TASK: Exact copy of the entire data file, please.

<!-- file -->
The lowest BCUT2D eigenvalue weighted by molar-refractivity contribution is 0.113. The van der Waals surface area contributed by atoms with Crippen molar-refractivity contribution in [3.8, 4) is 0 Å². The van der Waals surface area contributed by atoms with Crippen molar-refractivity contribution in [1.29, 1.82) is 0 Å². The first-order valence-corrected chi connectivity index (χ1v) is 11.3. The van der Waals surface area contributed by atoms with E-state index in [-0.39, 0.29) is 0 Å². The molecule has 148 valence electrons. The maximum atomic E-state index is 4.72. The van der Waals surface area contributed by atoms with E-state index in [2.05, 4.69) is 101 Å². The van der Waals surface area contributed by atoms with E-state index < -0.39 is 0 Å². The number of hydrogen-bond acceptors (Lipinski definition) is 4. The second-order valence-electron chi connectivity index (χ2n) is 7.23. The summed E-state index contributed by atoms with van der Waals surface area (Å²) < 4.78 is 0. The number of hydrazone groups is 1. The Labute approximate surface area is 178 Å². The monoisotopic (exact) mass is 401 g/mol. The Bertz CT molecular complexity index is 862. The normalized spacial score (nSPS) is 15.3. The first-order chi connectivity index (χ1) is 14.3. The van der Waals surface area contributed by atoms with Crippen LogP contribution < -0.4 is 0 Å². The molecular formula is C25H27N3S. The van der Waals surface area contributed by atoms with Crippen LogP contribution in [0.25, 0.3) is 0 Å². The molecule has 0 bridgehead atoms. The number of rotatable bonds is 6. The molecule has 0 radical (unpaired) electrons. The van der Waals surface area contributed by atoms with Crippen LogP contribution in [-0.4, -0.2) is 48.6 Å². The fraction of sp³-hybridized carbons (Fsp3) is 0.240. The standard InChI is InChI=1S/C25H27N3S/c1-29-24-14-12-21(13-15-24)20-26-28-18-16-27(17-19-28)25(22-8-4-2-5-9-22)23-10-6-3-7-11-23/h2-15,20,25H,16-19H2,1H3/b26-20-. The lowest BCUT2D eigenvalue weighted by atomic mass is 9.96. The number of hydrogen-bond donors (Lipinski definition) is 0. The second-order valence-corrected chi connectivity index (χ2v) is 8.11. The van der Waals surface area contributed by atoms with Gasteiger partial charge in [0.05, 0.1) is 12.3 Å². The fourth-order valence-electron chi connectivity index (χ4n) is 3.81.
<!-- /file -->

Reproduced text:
The lowest BCUT2D eigenvalue weighted by molar-refractivity contribution is 0.113. The van der Waals surface area contributed by atoms with Crippen molar-refractivity contribution in [3.8, 4) is 0 Å². The van der Waals surface area contributed by atoms with Crippen molar-refractivity contribution in [1.29, 1.82) is 0 Å². The first-order valence-corrected chi connectivity index (χ1v) is 11.3. The van der Waals surface area contributed by atoms with E-state index in [-0.39, 0.29) is 0 Å². The molecule has 148 valence electrons. The maximum atomic E-state index is 4.72. The van der Waals surface area contributed by atoms with E-state index in [2.05, 4.69) is 101 Å². The van der Waals surface area contributed by atoms with E-state index < -0.39 is 0 Å². The number of hydrogen-bond acceptors (Lipinski definition) is 4. The second-order valence-electron chi connectivity index (χ2n) is 7.23. The summed E-state index contributed by atoms with van der Waals surface area (Å²) < 4.78 is 0. The number of hydrazone groups is 1. The Labute approximate surface area is 178 Å². The monoisotopic (exact) mass is 401 g/mol. The Bertz CT molecular complexity index is 862. The normalized spacial score (nSPS) is 15.3. The first-order chi connectivity index (χ1) is 14.3. The van der Waals surface area contributed by atoms with Crippen LogP contribution < -0.4 is 0 Å². The molecular formula is C25H27N3S. The van der Waals surface area contributed by atoms with Crippen LogP contribution in [0.25, 0.3) is 0 Å². The molecule has 0 bridgehead atoms. The number of rotatable bonds is 6. The molecule has 0 radical (unpaired) electrons. The van der Waals surface area contributed by atoms with Crippen LogP contribution in [-0.4, -0.2) is 48.6 Å². The fraction of sp³-hybridized carbons (Fsp3) is 0.240. The standard InChI is InChI=1S/C25H27N3S/c1-29-24-14-12-21(13-15-24)20-26-28-18-16-27(17-19-28)25(22-8-4-2-5-9-22)23-10-6-3-7-11-23/h2-15,20,25H,16-19H2,1H3/b26-20-. The lowest BCUT2D eigenvalue weighted by atomic mass is 9.96. The number of hydrogen-bond donors (Lipinski definition) is 0. The second-order valence-corrected chi connectivity index (χ2v) is 8.11. The van der Waals surface area contributed by atoms with Gasteiger partial charge in [0.05, 0.1) is 12.3 Å². The fourth-order valence-electron chi connectivity index (χ4n) is 3.81.